As seems to be the case more often than not these days, little complaint can be made of either the keyboard or touchpad – manufacturers just seem to be getting the basics right now. Acer continues its use of the unique tiled keyboard first seen on its Timeline laptops and to good effect, too. While there is just a smidgen of flex, keys have a very crisp, yet light action that instantly feels comfortable. We have no layout complaints, either. Everything is just where it ought to be, with a nice, large and unimpeded right-Shift key and Home, Page Up, Page Down and End keys running down the right-side.
Likewise, unlike some Acer laptops of late, the touchpad is properly positioned slightly off centre, so won’t interfere with typing. Its buttons are of the rocker-style, so don’t respond evenly, but they are very crisp and accurate. You also get a dedicated button for deactivating the touchpad, as has been the case on most Acer laptops of late.
Where audio visual matters are concerned, though, the Aspire 3935 is pretty average – not bad, just average. Its 13.3in display is LED backlit and has a standard 1,366 x 768 native resolution; a comfortable, usable resolution for this size of screen. It’s reasonably bright and colourful, but not outrageously so, while viewing angles are – in common with most laptops – a little on the shallow side. On the whole its fine, though – reflective, glossy finish excepted.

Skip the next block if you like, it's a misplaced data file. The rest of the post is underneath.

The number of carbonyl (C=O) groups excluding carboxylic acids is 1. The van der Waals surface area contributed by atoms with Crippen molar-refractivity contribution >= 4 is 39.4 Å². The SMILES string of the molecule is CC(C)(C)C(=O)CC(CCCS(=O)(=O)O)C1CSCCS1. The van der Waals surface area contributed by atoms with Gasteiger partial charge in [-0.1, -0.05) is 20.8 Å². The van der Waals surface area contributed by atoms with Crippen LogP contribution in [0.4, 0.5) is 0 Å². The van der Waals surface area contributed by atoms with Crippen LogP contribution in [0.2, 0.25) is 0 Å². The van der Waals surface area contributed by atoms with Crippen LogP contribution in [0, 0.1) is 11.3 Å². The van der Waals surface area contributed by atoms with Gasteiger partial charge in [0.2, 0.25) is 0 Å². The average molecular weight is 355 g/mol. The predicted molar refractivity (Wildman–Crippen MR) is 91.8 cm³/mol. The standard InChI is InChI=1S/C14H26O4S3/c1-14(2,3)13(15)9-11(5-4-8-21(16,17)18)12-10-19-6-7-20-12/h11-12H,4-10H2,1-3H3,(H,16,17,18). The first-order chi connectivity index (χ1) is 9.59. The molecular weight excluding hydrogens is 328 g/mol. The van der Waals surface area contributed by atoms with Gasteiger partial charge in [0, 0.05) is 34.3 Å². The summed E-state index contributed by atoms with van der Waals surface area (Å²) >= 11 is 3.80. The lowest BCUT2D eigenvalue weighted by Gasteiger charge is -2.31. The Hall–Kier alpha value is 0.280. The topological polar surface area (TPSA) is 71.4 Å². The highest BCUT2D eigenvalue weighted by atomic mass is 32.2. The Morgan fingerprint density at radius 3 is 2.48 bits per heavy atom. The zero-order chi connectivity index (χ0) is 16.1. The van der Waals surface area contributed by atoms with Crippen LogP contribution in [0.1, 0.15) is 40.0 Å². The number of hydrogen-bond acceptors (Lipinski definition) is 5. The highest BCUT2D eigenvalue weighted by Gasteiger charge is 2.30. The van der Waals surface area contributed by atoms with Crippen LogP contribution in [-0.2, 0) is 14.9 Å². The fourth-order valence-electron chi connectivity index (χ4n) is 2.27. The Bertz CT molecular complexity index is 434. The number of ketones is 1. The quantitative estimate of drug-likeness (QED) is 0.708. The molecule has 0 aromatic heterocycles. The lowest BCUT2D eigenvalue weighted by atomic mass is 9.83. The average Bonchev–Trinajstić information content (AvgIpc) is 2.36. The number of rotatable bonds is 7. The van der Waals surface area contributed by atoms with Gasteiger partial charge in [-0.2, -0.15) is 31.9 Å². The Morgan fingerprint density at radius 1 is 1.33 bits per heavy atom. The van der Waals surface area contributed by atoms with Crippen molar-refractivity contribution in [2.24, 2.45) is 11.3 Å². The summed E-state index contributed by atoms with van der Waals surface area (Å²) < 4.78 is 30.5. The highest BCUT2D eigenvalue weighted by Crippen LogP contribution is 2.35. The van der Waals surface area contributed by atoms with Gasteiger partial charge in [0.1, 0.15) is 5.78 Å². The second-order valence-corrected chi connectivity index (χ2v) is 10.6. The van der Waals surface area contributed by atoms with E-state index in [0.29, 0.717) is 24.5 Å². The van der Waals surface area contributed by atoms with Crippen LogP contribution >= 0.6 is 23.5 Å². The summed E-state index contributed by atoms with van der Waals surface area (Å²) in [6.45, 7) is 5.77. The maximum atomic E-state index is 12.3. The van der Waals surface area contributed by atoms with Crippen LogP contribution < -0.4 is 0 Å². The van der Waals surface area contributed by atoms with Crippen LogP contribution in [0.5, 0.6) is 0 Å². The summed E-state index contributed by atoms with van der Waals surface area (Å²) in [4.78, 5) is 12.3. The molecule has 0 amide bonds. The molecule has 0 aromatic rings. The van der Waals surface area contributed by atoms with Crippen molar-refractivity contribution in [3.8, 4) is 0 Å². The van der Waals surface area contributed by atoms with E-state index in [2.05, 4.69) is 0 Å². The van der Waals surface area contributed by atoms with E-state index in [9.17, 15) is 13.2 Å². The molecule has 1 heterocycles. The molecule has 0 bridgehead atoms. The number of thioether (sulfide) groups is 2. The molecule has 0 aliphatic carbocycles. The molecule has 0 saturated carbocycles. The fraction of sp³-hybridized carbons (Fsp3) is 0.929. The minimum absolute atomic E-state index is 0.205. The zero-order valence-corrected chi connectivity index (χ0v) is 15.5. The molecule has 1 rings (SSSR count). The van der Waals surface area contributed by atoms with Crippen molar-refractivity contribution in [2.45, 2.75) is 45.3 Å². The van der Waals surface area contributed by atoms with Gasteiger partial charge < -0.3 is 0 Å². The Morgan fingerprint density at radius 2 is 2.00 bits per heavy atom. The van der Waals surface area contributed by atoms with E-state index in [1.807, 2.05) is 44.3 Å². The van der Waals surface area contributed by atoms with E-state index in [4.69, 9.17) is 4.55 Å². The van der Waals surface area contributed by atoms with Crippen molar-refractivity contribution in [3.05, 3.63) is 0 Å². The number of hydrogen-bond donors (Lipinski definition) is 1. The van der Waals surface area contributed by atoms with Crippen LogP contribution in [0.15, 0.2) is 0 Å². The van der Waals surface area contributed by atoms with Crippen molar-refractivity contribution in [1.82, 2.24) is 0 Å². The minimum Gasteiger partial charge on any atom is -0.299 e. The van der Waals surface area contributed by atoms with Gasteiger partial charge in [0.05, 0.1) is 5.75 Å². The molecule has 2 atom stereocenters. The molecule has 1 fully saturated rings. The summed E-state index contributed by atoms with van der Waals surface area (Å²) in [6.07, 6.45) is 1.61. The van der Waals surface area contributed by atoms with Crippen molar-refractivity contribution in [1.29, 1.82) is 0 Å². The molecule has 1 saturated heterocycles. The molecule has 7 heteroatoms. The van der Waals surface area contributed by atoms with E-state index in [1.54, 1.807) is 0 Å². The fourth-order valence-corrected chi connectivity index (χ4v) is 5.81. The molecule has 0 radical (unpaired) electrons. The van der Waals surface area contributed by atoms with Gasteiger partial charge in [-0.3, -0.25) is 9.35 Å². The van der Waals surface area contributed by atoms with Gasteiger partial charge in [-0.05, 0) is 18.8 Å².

Audio is somewhat disappointingl, though. Like many smaller laptops the 3935 suffers some pretty tinny, powerless integrated speakers. They’re good enough for watching online videos and the occasional TV drama, but for anything else a decent set of speakers or headphones are in order. On the plus side, with Dolby Home Theatre you can get more from these than on many laptops.
It’s really connectivity where the Acer begins to stumble, though. Most of the basics are catered for, with three USB ports, a multi-format card reader, microphone, headphone (with S/PDIF support), Ethernet and VGA all present and correct, but there’s a baffling lack HDMI. There’s no eSATA, either, while none of the USB ports feature the increasingly common and exceedingly useful ‘sleep & charge’ ability.
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